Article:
Originally published in the Employment and Labour Relations Bulletin - October 2005
The Government of Ontario appears committed to policing health and safety practices and enforcing the Occupational Health and Safety Act (OHSA) and other employment–related statutes through prosecutions. With the costs of workplace injuries continuing to escalate, as evidenced by the Workplace Safety and Insurance Board’s ever growing unfunded liabilities, the Government recently announced its goal of reducing Ontario workplace injuries by 20% by 2008. The mission seems clear: reduce injury costs and generate revenues to sustain the current system.
To reach its goals the Government has been recruiting health and safety inspectors to inspect Ontario workplaces and enforce OHSA. So far, 32 new health and safety inspectors have been appointed and more appointments are on the way. Up to 200 new health and safety will be hired.
Occupational Health And Safety Inspections
Under OHSA, Ontario workplaces are subject to routine, unannounced inspections. OHSA also grants health and safety inspectors broad powers, including the authority to enter workplaces any time without warrant or notice to inspect premises, test machinery and verify work practices and licenses. Anyone who hinders, obstructs or interferes with an inspector’s exercise of powers under the OHSA commits an offence and is subject to a significant fine or imprisonment.
An Oakville automobile repair owner recently learned this lesson the hard way when he prevented two health and safety inspectors from entering his repair shop to conduct a routine, unannounced inspection. The owner also verbally abused and intimidated the inspectors, contrary to OHSA. The Ministry of Labour prosecuted the owner and ultimately the Court sentenced him to seven days in jail and six months probation. The sentence will undoubtedly dissuade other employers from similar conduct.
A case involving a Barrie auto parts manufacturer further demonstrates the Government’s resolve in the area of occupational health and safety. The Barrie manufacturer was recently fined $50,000 (plus a 25% victim surcharge) for an OHSA violation that caused an employee to lose a finger in a press. The employee’s supervisor was also fined $4,000 (plus a 25% victim surcharge) for failing to ensure that the die press that caused the injury was properly guarded as the OHSA requires.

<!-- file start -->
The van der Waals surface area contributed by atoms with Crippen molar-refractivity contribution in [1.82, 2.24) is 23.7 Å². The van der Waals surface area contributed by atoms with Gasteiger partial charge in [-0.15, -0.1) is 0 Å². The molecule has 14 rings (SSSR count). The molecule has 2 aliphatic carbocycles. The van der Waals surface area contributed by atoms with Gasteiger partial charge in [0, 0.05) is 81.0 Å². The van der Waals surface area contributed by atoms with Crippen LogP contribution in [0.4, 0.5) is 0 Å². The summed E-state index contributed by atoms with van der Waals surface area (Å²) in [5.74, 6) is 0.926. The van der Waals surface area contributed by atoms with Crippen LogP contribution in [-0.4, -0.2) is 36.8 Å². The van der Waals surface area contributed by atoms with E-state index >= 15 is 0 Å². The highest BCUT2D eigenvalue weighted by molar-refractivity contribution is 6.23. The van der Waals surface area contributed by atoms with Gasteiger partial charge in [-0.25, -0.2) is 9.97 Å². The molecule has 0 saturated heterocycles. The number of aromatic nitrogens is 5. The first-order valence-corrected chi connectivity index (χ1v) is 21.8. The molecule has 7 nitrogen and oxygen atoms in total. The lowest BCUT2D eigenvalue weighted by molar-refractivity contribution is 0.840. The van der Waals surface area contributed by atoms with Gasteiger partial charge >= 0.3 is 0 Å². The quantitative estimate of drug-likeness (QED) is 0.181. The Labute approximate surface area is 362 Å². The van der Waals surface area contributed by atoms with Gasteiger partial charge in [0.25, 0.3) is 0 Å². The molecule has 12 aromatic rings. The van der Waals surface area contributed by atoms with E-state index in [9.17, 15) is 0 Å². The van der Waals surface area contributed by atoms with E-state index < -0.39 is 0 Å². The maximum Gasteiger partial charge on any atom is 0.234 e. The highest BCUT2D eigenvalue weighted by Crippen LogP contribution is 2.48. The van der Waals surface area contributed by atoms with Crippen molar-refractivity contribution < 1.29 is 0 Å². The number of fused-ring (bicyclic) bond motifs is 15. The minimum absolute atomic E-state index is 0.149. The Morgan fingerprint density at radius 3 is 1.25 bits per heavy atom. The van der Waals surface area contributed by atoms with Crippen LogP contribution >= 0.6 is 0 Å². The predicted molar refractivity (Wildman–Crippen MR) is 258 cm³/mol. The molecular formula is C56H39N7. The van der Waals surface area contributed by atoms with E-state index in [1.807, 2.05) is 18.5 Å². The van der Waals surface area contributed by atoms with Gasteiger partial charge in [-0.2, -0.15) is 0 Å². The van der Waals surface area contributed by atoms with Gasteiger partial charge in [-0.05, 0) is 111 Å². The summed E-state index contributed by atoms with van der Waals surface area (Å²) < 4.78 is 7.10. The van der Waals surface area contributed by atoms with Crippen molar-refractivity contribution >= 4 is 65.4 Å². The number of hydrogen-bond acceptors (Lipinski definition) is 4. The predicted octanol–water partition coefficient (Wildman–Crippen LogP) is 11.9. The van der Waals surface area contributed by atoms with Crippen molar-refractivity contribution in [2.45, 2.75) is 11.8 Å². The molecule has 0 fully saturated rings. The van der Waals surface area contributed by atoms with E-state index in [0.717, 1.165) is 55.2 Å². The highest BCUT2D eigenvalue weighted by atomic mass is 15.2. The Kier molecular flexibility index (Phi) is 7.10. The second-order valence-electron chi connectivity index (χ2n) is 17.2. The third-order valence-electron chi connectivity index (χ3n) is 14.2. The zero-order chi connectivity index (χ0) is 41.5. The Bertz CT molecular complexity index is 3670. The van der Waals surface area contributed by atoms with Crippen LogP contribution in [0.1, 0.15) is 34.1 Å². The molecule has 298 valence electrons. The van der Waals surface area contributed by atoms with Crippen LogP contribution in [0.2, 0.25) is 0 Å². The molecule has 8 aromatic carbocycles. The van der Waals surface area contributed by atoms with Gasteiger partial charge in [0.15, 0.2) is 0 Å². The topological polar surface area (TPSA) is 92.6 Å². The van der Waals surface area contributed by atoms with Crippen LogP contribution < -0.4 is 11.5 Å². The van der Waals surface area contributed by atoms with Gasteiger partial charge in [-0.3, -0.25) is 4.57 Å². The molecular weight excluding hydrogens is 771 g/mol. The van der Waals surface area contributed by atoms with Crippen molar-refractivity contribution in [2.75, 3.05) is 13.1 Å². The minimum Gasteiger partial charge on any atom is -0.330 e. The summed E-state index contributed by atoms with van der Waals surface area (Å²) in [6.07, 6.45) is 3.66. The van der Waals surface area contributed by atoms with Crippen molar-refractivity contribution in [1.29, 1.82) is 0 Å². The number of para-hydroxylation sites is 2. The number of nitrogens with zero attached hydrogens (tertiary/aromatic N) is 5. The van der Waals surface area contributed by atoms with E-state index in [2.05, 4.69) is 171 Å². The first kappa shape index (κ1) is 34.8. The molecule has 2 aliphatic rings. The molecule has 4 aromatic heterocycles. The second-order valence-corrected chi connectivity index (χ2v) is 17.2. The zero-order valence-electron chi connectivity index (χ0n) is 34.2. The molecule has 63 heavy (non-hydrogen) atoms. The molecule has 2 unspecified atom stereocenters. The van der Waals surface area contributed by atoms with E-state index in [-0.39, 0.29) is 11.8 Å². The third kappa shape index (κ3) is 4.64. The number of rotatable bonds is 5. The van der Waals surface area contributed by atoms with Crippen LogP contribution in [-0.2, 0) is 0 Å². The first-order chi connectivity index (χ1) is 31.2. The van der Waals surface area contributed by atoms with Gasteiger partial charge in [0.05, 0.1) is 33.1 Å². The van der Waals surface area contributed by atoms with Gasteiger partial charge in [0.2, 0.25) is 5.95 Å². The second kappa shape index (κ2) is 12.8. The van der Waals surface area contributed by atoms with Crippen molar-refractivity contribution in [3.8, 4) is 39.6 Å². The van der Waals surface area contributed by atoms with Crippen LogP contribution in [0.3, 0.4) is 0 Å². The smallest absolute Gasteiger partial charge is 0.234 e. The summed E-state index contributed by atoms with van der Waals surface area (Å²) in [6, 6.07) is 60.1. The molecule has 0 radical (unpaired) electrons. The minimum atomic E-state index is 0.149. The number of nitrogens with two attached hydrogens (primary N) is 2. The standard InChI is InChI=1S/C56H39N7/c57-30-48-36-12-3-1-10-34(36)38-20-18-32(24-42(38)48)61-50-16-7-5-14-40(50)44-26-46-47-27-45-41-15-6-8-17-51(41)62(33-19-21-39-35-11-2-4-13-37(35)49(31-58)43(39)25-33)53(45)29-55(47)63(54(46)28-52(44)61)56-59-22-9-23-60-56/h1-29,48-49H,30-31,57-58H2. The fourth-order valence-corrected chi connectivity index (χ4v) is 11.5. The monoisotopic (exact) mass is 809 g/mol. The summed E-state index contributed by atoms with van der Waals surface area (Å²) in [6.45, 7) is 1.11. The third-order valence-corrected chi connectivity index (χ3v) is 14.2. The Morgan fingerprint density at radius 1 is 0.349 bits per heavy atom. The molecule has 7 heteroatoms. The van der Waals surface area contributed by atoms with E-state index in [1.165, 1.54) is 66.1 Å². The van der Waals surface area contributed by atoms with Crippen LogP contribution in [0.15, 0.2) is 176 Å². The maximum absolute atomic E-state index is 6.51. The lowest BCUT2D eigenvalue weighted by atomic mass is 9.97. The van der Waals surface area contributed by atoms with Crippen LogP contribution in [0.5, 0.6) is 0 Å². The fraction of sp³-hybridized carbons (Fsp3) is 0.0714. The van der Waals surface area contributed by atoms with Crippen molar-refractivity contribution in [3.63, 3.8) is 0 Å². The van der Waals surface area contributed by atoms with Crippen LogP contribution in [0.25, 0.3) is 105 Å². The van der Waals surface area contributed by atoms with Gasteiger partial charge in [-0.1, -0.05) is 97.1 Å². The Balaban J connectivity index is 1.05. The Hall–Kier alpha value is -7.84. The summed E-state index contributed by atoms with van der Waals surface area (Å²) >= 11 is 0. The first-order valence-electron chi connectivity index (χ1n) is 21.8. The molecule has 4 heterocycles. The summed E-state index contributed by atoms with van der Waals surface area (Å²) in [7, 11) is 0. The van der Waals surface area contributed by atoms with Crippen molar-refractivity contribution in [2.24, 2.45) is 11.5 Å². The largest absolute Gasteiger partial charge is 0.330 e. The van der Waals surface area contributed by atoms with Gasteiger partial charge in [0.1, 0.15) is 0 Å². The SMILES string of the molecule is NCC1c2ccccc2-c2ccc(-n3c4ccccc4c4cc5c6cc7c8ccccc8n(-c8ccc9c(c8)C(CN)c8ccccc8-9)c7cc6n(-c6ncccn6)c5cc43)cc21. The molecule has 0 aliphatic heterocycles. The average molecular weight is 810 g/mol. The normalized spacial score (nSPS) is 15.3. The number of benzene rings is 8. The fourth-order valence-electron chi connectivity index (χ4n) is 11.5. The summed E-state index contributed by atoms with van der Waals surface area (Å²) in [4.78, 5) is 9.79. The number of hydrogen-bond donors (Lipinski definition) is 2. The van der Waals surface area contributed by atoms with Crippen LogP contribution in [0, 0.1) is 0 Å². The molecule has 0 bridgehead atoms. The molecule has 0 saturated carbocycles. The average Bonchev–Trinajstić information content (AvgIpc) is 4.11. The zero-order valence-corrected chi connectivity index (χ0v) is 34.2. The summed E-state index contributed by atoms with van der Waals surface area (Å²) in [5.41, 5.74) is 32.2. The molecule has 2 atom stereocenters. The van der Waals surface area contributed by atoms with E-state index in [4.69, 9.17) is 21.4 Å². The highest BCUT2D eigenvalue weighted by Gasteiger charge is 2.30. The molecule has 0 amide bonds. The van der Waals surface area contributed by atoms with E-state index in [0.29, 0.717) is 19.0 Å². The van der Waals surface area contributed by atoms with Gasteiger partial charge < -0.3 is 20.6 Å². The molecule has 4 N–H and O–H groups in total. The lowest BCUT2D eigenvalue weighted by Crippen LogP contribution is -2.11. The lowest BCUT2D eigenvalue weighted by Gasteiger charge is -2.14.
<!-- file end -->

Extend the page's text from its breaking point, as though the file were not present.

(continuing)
The arrival of several new health and safety inspectors means employers should expect more health and safety inspections. Keeping in mind the significant powers OHSA grants health and safety inspectors, employers concerned about their rights and obligations when health and safety inspectors arrive at their premises should immediately seek legal advice, particularly if an inspector starts questioning individuals where the possibility of a prosecution exists
Prosecutions Under The Employment Standards Act, 2000
Until recently, prosecutions under Ontario’s employment standards laws were rare. However, times have changed.
Recently, a business owner was fined $15,000 under Ontario’s Employment Standards Act, 2000 for failing to pay wages to former employees. The Ministry had ordered the owner to pay the employees $3,127 in outstanding wages; however, when the owner failed to comply or appeal the decision, the owner was fined $15,000 – five times the amount he owed his former employees. In another case of unpaid wages, a private school was fined $142,000 for failing to pay 14 former employees their wages and one of the school’s directors was fined $17,000 and jailed for sixty days.
The message is clear: The Ministry is intent on policing and enforcing the laws. Employers, supervisors and directors failing to comply with their obligations risk prosecution, significant fines, and even imprisonment.
The foregoing provides only an overview. Readers are cautioned against making any decisions based on this material alone. Rather, a qualified lawyer should be consulted.
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